Git Rev News: Edition 39 (May 16th, 2018)

Welcome to the 39th edition of Git Rev News, a digest of all things Git. For our goals, the archives, the way we work, and how to contribute or to subscribe, see the Git Rev News page on

This edition covers what happened during the month of April 2018.




  • Optimizing writes to unchanged files during merges?

    Linus Torvalds emailed the mailing list that after merging XFS code into the Linux kernel he was surprised “pretty much everything” got recompiled and the test build took 22 minutes instead of about a minute.

    When debugging this, Linus found that a core header file had been changed by the patch series he had merged, but the changes were already upstream and got merged away. Nevertheless the core header file got written out with the same contents it had before the merge, and as ‘make’ only looks at modification time, everything got rebuilt.

    As he was still busy with the merge window, Linus hoped that someone could look at making the merging logic optimize things and not even write out the end result when a file doesn’t change.

    Junio Hamano soon posted a fix for this issue but it appeared to Linus that it was not a complete fix, so Linus started debugging further by himself and updated the mailing list by regularly posting what he had found. He even started one of his emails with “[ Talking to myself ]” and the next one with “[ Still talking to myself. Very soothing. ]”

    Elijah Newren eventually replied to Linus that he already had a fix for that in one of his patch series that had been merged into the master branch, but unfortunately the fix caused some “impressively awful fireworks”, so the fix had been reverted from master.

    Fortunately Elijah wrote that he had already reworked his fix and added many test cases, so that he would be able to resend his patch series containing a fully working fix in a few days.

    Linus replied by sending an alternative patch relying on “stupid brute force” to fix his issue. Stefan Beller reviewed the patch and Linus replied back to Stefan discussing other improvements and different approaches.

    Elijah also replied to Linus’ alternative patch by discussing different approaches. And Junio agreed with the direction Elijah was taking, though he had not as much time as he would have liked to think this through at that time. Junio discussed Linus’ alternative patch anyway with Linus, and noted that it could cause problems in the case of local dirty changes.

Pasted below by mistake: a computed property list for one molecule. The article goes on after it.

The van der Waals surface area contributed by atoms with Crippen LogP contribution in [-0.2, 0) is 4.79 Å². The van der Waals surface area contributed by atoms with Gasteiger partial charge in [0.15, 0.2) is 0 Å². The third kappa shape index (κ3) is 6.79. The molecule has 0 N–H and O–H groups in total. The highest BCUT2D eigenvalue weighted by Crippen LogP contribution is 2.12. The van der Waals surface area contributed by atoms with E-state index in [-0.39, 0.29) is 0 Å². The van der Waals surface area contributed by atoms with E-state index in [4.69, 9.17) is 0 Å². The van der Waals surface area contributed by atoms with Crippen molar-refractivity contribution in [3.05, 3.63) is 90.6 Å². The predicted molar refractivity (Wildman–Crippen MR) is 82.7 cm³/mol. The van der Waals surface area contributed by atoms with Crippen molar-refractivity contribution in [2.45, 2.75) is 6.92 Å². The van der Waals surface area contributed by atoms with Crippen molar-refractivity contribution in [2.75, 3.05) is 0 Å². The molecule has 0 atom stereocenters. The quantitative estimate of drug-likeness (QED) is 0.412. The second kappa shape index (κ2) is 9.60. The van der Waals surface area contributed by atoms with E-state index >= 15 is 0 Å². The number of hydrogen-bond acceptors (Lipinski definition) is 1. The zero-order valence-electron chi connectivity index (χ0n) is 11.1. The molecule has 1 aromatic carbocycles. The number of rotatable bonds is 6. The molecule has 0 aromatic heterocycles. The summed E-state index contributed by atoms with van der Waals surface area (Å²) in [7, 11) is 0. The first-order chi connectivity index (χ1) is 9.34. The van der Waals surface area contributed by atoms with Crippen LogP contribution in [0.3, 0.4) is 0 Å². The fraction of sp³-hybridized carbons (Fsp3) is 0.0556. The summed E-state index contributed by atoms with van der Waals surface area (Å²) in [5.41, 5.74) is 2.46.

Then Lars Schneider chimed in by suggesting to add a cache to speed up builds. Ævar Arnfjörð Bjarmason then replied to Lars and they discussed this idea but concluded that it wouldn’t work.

    Jacob Keller and Junio also discussed Lars’ idea. They suggested alternative ideas or tools to address the underlying problem. Junio especially mentioned ccache which had been also suggested by Stefan Haller.

    Phillip Wood replied to Lars by sending a Perl script he has been using to save and restore mtimes to avoid rebuilds.

    Elijah resent his patch series a few days later, and after a few minor fixes, the patch series was merged to “next” on May 8. The commit message of the final patch of the series in particular documents the “long and blemished history” of the can-working-tree-updates-be-skipped check and how it has been fixed.

Developer Spotlight: Johannes Schindelin (alias Dscho)

  • Who are you and what do you do?

    That is a broad question ;-)

    Professionally, I got a diploma (not a measly MSc) in mathematics (specialty: number theory), graduated as a geneticist, dabbled with psychology as a post-doc, then got heavily involved in scientific image processing and light sheet microscopy. Nowadays, I work proudly as software developer at Microsoft.

    From Git’s perspective, I am the maintainer of Git for Windows, the “friendly fork” of Git whose purpose in life is to bring Git to the platform with the largest market share among professional software developers. As maintainer, my goals are 1) to improve the Git user experience, primarily on Windows, 2) to make the contribution process more inclusive and friendly, and 3) to collaborate as effectively with the Git project as I can muster.

  • What would you name your most important contribution to Git?

    That is really hard to answer, because it depends on your perspective which of my contributions you might consider the most important.

    From the Git project’s point of view, it is probably that I started porting Git to Windows, and that I started packaging end-user facing installers after Johannes Sixt finished the initial port. Windows is the OS most professional software developers use, after all, and at the same time it is the OS least well supported by Git.

    From the perspective of power users, I guess the interactive rebase is what most would deem my contribution with the highest impact.

    Speaking for myself, I would deem my tenacity my most important contribution, i.e. that I keep improving Git (both the software as well as the project) and that I continue to care about the user experience, the project and the code.

  • What are you doing on the Git project these days, and why?

    I am working on teaching the interactive rebase a mode where it recreates branch structure by rebasing merge commits, too, rather than dropping them. Kind of a git rebase -p Done Right.

    Why? Because I need it to maintain Git for Windows (and GVFS Git and Git for Windows’ fork of the MSYS2/Cygwin runtime, and of BusyBox-w32). Simply rebasing a linear branch of ~500 patches is simply not good enough for a big project like Git for Windows.

  • If you could get a team of expert developers to work full time on something in Git for a full year, what would it be?